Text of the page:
Are the traps ubiquitous or rare? Obvious or hidden with scattered clues? Have the monsters devised the traps? Or did chaos herself devise them from her own insanities? Has neutrality closed the loop, leaving behind the carnage of those who previously tripped the trap? Has law provided helpful clues and means to disarm the traps?
How many ways in are there? Are there ways in at different levels? How many connections are there between levels? How many open and closed loops of passage does a level have?
How do the characters find out?
Saturday, February 25, 2017
The abstraction of “Alignment,” corresponds to the battle “line up,” drawn by the King of Heaven for the Last Battle. Alignment is therefore archetypal and mythomorphic. The primordial chaos monster, Mater Chaos, is Leviathan, Tiamat, Yam, Cyclone. Monsters and Fell are her wicked spawn and brood.
• Lawful = good for flourishing of all free races, e.g., both human and fay, thus implying a kind of "universalism:" “Universal Law of heaven against the Chaos”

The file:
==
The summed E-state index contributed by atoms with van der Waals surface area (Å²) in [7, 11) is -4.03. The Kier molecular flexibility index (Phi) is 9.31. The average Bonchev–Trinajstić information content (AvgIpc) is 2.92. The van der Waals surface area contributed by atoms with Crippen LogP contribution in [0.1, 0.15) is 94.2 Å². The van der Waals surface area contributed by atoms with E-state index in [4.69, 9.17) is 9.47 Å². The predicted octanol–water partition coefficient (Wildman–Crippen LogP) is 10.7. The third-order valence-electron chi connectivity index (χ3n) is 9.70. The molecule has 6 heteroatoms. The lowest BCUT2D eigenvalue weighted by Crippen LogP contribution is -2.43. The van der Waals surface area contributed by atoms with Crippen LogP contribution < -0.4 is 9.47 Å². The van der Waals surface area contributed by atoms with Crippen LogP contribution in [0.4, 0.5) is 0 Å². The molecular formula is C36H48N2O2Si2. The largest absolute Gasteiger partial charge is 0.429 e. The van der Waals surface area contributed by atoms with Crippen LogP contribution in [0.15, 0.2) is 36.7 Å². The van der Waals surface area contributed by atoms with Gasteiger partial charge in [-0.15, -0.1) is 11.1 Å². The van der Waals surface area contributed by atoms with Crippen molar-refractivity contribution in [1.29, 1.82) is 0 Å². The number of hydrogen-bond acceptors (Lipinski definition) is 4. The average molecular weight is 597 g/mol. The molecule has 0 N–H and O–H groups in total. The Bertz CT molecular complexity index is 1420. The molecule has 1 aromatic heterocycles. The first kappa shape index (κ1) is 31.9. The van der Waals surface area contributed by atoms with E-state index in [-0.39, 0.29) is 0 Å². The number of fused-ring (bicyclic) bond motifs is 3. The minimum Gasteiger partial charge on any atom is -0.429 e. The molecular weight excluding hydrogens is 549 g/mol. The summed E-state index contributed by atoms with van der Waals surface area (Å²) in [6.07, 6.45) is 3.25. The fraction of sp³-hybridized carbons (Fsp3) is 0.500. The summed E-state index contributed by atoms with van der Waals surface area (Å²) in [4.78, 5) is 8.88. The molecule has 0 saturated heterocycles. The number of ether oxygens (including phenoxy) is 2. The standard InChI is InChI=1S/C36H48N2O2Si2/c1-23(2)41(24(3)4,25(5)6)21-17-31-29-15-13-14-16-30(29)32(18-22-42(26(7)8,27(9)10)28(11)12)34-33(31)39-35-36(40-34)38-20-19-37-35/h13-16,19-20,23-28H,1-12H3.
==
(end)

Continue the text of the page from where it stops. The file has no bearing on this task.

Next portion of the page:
• Neutral = good for local family unit, clan group, in-group and thus a kind of tribalism, still trying to keep chaos at bay: “pagan struggle with immanent forces for survival”
• Chaotic = bad for the flourishing of free races and therefore monstrous, fell: “of or having to do with the primordial chaos and the entropy of things”
Law, Chaos and Neutrality represent one's orientation to one of the the fundamental principles, defining, therefore your own goal, and what you believe to be the goal of reality.
Law = Order, beauty, structure, form
Chaos = Power, energy, flux
Neutrality = The Void
All the great philosophers, and even some of the theologians recognize these three fundamental principles or archetypes to exist. But they only name one as truly primordial.
There is Lex Pater, the God of Law, Mater Chaos, the goddess of the gods of Chaos, and then there is the Void.